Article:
Videos in email campaigns will increase click through rates.
If your enterprise includes email marketing in its growth strategy and you employ video in your web pages to convey your most important messages, why not combine the two? Creating brand awareness through email continues to be a commonly used strategy among most enterprises. Adding video to email campaigns is beginning to become common also.
And for good reason. According to a Huffington Post article “…video email marketing is on the rise and has a 280 percent higher rate of return than traditional emails.”. WOW!
There’s more. A GetResponse Study shows “Video Emails Increase Click-through Rates by 96 Percent”. That’s a lot of percent.
The evidence continues to pile up. Emails that contain videos will result in a higher click through than the same email without the video.
So it makes sense to do it. The next challenge is how to do it and get the best results. It’s one thing to claim success with increased open rates and click through rates. It’s a completely different thing if you can’t claim increased conversion success.
Where’s the video?
The first step to using video in an email is to understand how video in an email works. Or perhaps how it does not work. Have you ever watched a video in an Apple, Gmail, Android or Outlook mail client? Nope. Neither have I. That’s because these are email clients and not web pages. Video needs to play on a web page using html code and these are not web pages. So you can neither embed a video in an email created on these platforms nor can you watch video on them.
You can embed html code in email marketing platforms like MailChimp, Constant Contact and so many others but what matters is how the email is viewed. And if it is viewed in Gmail, Outlook or Apple mail, there is no video to play.
So then what do we mean by video in an email? Simply put, it’s really nothing more than an image in the email, complete with a play button, that simulates a player. The image is linked to a landing page with a video. If the written content is relevant (to the reader’s interests) and compelling, intuitively the reader will engage the play button to watch the video. That click or tap leads to the landing page where the video should autoplay – after all, they expect to see a video.
Now that’s a good reason for video to autoplay on a web page.
Two conditions, by the way, should be met before any video autoplays on a landing page: consent and expectation. Autoplay videos annoy most people and can do more harm than good. In this case, both conditions are met since the person consents to the video when he or she chooses play and then expects to see that video play.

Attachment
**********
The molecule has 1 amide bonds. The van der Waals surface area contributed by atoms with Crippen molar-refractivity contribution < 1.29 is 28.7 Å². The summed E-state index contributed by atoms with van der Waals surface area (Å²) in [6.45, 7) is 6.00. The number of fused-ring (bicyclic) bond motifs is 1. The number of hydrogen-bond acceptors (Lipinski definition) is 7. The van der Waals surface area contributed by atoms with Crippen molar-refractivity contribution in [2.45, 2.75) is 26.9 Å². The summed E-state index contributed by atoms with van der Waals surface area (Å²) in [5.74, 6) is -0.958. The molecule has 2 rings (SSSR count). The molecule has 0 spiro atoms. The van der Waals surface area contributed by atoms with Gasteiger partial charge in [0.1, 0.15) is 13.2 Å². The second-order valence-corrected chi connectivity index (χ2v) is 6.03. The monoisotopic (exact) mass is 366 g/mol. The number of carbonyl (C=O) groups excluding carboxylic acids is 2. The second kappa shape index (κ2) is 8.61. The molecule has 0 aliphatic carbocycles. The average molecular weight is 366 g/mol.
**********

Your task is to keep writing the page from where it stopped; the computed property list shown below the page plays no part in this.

Create a great subject line and compelling content.
Like all emails, you’ll need a subject line that grabs attention and maximizes open rates. Find a way to put the word video in your subject line and there’s a good chance your open rates will be bolstered. The folks, it seems, like to watch video and if a video is present, they are more likely to open it.
The content of your email should be direct and to the point. Your goal, after all, is to get your recipient to move from the sidewalk into your store as soon as possible. Give them just enough information to want more and set the expectation that the information they want is in the video. Do that successfully and watch your click through rate to your landing pages soar.
Also very important is the poster image that represents the video – that image should include something indicating that its a video. A call to action. Like a play button. Or use some text like “play now”. It doesn’t matter so long as its something familiar. No need to be inventive here though you can certainly try. You’ll need to lay that image over the poster image in your image editor before you add it to the body of the email.
What about the image behind the call to action? To build a consistent experience, use a frame from the video that is related to the subject and the content of the email. But be certain it is compatible with the call to action. One must easily be distinguished from the other.
The video must be relevant to the content of the email and certainly to the subject line. If they don’t all link up naturally and easily, you risk losing your audience. Set the expectations early on in your subject line and follow it through the content of your email, the content of your video and the content of your landing page.
If your email list is large enough, consider an a/b subject line test. Use a small sample to see what works best. You’d be surprised how different subject lines perform. Do the same ( but separately of course) with the poster image. Testing is easy and more often produces better results. We do it here at iPlayerHD. I’m often surprised (not really) when a piece of content I brilliantly invented loses out to some other iPlayerHD team member’s content which performed much better.
Take this with you.
iPlayerHD offers a video email feature that gives you all of the tools to create wonderful email video campaigns. You’ll find a video tutorial on this important feature in your CMS Need Help/Video Tutorials page. I’ve seen similar features on other video hosting platforms that I’m sure also perform well. There’s some lifting involved but nothing you can’t handle. Work out your subject line, content and video image, do some testing, and watch your email campaigns deliver more customers to your landing pages. With more good content on your landing pages, expect to see more conversions. And more reasons to smile.